I’m disappointed, but not surprised, that some have tried to use the crisis for their own political and/or financial gain. That confirms the readiness of snake-oil salesmen and their ilk to exploit any suffering for their own personal advancement, and demonstrates one peril of trusting the lofty ideal of a free-market to work to everyone’s mutual benefit in the never-ideal real world.

Given that it’s tax dollars about to be put to use to repair the damage, given the complexity of the system(s), and balancing that complexity against the obvious repercussions to inaction, I hope a transparent set of priorities will allow wiser men than me to conceive and begin to implement the kind of oversight that has obviously been missing from this segment of the economy for years.

Given, lastly, that Senator Barack Obama had the foresight to write publicly to both Fed Chairmen Bernanke and Treasury Secretary Paulson about his concerns over looming repercussions from the questionable lending practices at the foundation of this crisis in March of 2007: Obama’s got both the fundamental familiarity and the network of advisors to facilitate identifying fiscal policy changes that should be on the table. It’s unfortunate that such an exercise would likely disrupt Obama’s presidential campaign, but he and his team have already given the problem serious thought; they must be included in the process.

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September 11, 2008

Obama on Capital Gains and Housing Foreclosures – in APRIL 2008

Posted in 2008 Elections, John McCain's campaign, Senator Barack H. Obama, taxes, U.S. Economy tagged , , , , , , , , , , , , at 1:24 am by realitytax

Well before we had to bail out mortgage lenders, Obama was trying to get people to pay attention to the foreclosure crisis… but the thrust of this segment is a clear answer to a toughly worded question about Capital Gains taxes.

 

Gibson tried to get him to back off his stance in the early spring, but here we are in autumn and he’s maintaining the exact same answers. Obama understood the pressure the housing market was under, he’d written to Bernanke and Paulson over a year earlier – in March of 2007. He gets how taxes and the credit crisis he saw coming relate to the larger structures of our economy overall.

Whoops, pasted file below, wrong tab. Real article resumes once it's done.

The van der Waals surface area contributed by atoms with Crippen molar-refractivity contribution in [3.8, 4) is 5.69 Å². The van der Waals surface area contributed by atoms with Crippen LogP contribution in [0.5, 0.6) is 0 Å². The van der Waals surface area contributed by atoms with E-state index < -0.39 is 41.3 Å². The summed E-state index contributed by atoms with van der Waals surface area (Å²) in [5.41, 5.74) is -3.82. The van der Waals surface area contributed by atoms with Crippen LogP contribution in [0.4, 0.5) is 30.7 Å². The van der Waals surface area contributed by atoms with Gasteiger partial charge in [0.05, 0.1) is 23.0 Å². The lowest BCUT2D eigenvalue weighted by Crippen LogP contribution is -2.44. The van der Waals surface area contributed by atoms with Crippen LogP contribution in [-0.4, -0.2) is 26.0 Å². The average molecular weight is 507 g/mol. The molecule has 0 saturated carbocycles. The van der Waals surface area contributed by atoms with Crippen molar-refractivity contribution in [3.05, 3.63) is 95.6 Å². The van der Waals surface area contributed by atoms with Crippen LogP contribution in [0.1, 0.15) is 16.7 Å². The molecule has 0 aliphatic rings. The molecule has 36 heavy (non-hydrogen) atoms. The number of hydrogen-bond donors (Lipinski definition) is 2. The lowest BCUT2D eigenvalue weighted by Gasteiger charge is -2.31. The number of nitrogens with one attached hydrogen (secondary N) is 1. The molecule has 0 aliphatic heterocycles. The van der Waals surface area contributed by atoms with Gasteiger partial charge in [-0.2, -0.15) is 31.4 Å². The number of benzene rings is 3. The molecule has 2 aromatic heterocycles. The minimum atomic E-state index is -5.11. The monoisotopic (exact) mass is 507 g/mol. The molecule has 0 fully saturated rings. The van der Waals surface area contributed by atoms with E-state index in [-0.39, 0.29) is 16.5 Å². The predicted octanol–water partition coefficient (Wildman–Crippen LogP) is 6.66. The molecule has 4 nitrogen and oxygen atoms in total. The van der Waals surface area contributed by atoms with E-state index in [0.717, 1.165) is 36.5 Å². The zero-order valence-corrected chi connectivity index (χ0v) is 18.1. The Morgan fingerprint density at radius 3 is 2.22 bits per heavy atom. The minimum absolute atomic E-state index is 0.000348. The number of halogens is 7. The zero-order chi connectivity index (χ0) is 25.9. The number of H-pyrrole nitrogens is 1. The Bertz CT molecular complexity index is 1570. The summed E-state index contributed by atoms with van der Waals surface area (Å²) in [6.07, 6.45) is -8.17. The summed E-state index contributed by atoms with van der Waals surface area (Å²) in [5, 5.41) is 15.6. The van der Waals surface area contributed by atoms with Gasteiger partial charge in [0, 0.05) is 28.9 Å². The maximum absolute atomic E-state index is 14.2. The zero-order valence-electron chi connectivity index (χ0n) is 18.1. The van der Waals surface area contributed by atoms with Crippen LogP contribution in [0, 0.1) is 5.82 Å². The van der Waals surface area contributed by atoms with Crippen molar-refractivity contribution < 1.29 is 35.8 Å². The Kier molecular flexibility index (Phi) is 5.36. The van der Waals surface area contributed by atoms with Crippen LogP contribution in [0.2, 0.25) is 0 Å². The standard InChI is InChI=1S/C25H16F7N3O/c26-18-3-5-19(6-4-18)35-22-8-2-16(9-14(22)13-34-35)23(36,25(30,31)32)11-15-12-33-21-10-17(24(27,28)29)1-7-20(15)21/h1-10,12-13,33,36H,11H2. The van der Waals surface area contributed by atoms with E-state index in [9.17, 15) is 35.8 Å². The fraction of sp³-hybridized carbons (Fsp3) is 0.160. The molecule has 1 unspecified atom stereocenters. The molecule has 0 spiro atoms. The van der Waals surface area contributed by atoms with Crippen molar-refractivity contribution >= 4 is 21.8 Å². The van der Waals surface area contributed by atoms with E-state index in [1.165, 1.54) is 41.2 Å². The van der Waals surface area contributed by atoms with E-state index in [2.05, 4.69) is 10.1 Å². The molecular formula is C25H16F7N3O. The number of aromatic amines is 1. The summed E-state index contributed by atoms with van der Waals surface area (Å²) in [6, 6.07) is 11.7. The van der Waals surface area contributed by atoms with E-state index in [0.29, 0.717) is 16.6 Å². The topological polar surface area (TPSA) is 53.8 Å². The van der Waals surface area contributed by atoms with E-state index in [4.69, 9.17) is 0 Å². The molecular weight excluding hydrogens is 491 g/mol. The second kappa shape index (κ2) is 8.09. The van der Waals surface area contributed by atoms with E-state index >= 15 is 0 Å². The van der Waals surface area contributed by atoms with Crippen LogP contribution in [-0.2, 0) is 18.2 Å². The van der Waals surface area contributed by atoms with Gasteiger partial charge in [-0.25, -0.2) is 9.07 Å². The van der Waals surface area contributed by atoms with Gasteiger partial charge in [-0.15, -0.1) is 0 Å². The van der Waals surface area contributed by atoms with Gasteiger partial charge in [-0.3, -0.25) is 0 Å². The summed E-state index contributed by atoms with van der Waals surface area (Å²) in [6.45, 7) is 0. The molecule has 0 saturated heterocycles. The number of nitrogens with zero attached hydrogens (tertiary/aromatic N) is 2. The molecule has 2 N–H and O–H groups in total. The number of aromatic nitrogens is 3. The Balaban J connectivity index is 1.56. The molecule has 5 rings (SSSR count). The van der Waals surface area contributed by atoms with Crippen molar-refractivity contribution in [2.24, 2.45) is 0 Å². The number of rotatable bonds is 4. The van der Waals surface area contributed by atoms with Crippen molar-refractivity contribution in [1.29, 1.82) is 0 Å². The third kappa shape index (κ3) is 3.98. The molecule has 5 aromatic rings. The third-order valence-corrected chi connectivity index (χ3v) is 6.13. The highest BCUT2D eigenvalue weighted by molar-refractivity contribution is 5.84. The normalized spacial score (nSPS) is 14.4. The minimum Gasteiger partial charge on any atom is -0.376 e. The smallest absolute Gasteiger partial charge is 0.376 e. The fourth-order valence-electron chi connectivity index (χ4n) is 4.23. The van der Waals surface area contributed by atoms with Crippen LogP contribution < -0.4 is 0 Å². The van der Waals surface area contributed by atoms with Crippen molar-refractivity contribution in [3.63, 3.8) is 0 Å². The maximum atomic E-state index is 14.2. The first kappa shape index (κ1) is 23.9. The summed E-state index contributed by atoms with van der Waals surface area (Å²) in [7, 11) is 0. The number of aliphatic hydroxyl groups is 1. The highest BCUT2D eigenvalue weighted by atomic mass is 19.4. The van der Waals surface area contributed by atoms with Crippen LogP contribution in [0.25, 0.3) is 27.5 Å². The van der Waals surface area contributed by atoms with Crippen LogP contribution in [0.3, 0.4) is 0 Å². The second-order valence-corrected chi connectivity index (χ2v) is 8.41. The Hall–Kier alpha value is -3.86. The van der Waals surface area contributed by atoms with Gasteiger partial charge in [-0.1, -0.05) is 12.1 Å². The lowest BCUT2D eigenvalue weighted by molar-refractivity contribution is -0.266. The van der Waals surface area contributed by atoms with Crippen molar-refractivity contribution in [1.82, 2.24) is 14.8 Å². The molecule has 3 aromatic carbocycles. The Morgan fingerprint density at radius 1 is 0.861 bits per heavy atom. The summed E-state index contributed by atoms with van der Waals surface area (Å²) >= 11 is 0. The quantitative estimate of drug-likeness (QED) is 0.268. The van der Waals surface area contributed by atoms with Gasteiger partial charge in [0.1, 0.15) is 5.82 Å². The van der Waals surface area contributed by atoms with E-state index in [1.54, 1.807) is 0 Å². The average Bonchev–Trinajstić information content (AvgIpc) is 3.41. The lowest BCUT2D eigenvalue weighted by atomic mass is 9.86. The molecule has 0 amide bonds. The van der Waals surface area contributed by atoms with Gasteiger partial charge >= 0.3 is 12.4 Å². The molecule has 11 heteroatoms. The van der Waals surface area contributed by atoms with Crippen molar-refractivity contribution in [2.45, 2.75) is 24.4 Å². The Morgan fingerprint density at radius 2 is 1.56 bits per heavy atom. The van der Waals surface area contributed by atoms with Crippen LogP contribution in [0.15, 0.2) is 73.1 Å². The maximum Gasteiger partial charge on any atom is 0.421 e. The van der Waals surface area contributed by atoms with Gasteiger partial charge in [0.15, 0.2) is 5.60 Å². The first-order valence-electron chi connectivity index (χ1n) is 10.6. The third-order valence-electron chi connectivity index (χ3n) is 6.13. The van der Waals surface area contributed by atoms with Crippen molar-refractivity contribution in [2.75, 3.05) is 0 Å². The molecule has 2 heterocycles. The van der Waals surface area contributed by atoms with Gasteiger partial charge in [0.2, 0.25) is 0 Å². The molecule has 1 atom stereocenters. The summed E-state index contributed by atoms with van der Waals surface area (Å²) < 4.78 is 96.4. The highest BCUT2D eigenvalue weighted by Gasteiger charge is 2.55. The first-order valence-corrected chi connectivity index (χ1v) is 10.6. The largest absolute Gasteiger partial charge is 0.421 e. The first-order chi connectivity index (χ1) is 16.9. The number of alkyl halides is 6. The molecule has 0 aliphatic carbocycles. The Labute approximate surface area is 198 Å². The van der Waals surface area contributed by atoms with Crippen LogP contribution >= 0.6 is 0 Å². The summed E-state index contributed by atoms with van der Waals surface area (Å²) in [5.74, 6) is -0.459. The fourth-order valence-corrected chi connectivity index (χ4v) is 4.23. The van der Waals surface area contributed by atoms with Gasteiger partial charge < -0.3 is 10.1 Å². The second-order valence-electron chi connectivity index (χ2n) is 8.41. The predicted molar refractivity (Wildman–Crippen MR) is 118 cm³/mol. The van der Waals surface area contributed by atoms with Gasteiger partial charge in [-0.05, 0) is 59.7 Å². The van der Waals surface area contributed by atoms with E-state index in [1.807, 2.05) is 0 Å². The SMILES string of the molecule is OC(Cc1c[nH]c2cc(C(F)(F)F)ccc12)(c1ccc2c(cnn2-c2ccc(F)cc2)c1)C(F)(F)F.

Obama vs McCain on taxesSo, if you’re getting rumors in your email about Obama taxing water, or IRAs, or other accounts explicitly designed to be tax free, and wondering why the Wall Street Journal and Bloomberg prefer his policies?  Do your homework, because Obama has a clear understanding of our economy and the value of genuinely responsible “pay as you go” fiscal policies.

If you’ve heard Obama has a plan to double our taxes, or tax the profits from home sales or other capital gains at a higher rate than McCain? Find an objective, non-partisan source, and soak up the facts.

The media has no interest in informing you; they sell commercials to earn their living so they will entertain you and use the language of an announcer calling a horse race.  They are trivializing a critical national election, and hoping you won’t notice because you’ll be too awed by their fancy graphics and analysis – is this Monday Night Football, or an election for the U.S. President?

An informed electorate can pick the superior candidate.  You may or may not agree with my views, but you owe it to yourself, your family, and future generations to be well-informed before you vote.